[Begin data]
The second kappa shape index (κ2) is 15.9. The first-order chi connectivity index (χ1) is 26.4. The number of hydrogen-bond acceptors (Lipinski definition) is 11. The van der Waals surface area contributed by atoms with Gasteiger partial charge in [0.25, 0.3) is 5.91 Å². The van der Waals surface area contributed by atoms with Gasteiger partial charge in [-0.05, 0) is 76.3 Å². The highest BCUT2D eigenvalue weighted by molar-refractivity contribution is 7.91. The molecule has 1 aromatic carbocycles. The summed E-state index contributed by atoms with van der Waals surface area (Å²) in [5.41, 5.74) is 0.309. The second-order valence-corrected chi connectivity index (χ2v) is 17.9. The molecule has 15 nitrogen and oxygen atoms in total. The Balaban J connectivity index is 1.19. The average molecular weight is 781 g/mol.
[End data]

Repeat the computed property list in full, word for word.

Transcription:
The second kappa shape index (κ2) is 15.9. The first-order chi connectivity index (χ1) is 26.4. The number of hydrogen-bond acceptors (Lipinski definition) is 11. The van der Waals surface area contributed by atoms with Gasteiger partial charge in [0.25, 0.3) is 5.91 Å². The van der Waals surface area contributed by atoms with Gasteiger partial charge in [-0.05, 0) is 76.3 Å². The highest BCUT2D eigenvalue weighted by molar-refractivity contribution is 7.91. The molecule has 1 aromatic carbocycles. The summed E-state index contributed by atoms with van der Waals surface area (Å²) in [5.41, 5.74) is 0.309. The second-order valence-corrected chi connectivity index (χ2v) is 17.9. The molecule has 15 nitrogen and oxygen atoms in total. The Balaban J connectivity index is 1.19. The average molecular weight is 781 g/mol.